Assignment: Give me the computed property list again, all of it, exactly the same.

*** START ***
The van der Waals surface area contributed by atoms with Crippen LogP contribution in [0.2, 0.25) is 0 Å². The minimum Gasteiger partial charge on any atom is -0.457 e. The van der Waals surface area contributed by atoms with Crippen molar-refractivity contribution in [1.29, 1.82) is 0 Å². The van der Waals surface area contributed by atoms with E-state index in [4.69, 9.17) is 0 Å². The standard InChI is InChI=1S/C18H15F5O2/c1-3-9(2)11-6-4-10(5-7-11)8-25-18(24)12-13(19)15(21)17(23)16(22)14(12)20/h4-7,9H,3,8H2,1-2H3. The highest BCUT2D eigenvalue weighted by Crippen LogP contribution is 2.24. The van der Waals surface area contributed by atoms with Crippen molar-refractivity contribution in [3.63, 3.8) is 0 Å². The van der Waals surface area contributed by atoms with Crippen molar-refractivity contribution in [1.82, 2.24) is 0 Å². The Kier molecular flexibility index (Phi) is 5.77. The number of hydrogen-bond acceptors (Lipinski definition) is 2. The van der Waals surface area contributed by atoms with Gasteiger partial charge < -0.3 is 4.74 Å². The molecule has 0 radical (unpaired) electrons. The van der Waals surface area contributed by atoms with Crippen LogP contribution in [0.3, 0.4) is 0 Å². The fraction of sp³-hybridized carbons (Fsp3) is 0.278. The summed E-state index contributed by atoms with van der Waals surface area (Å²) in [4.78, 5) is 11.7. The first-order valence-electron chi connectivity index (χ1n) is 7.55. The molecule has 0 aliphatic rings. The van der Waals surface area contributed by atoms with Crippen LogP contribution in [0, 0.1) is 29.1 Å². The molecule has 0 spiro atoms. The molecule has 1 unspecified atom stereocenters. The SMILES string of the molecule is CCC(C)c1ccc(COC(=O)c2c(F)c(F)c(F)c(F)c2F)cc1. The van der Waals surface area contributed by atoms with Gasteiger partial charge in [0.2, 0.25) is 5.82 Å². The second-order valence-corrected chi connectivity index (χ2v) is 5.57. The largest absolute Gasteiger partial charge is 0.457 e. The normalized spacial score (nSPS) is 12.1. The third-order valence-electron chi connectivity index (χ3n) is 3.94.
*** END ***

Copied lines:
The van der Waals surface area contributed by atoms with Crippen LogP contribution in [0.2, 0.25) is 0 Å². The minimum Gasteiger partial charge on any atom is -0.457 e. The van der Waals surface area contributed by atoms with Crippen molar-refractivity contribution in [1.29, 1.82) is 0 Å². The van der Waals surface area contributed by atoms with E-state index in [4.69, 9.17) is 0 Å². The standard InChI is InChI=1S/C18H15F5O2/c1-3-9(2)11-6-4-10(5-7-11)8-25-18(24)12-13(19)15(21)17(23)16(22)14(12)20/h4-7,9H,3,8H2,1-2H3. The highest BCUT2D eigenvalue weighted by Crippen LogP contribution is 2.24. The van der Waals surface area contributed by atoms with Crippen molar-refractivity contribution in [3.63, 3.8) is 0 Å². The van der Waals surface area contributed by atoms with Crippen molar-refractivity contribution in [1.82, 2.24) is 0 Å². The Kier molecular flexibility index (Phi) is 5.77. The number of hydrogen-bond acceptors (Lipinski definition) is 2. The van der Waals surface area contributed by atoms with Gasteiger partial charge < -0.3 is 4.74 Å². The molecule has 0 radical (unpaired) electrons. The van der Waals surface area contributed by atoms with Crippen LogP contribution in [0.3, 0.4) is 0 Å². The fraction of sp³-hybridized carbons (Fsp3) is 0.278. The summed E-state index contributed by atoms with van der Waals surface area (Å²) in [4.78, 5) is 11.7. The first-order valence-electron chi connectivity index (χ1n) is 7.55. The molecule has 0 aliphatic rings. The van der Waals surface area contributed by atoms with Crippen LogP contribution in [0, 0.1) is 29.1 Å². The molecule has 0 spiro atoms. The molecule has 1 unspecified atom stereocenters. The SMILES string of the molecule is CCC(C)c1ccc(COC(=O)c2c(F)c(F)c(F)c(F)c2F)cc1. The van der Waals surface area contributed by atoms with Gasteiger partial charge in [0.2, 0.25) is 5.82 Å². The second-order valence-corrected chi connectivity index (χ2v) is 5.57. The largest absolute Gasteiger partial charge is 0.457 e. The normalized spacial score (nSPS) is 12.1. The third-order valence-electron chi connectivity index (χ3n) is 3.94.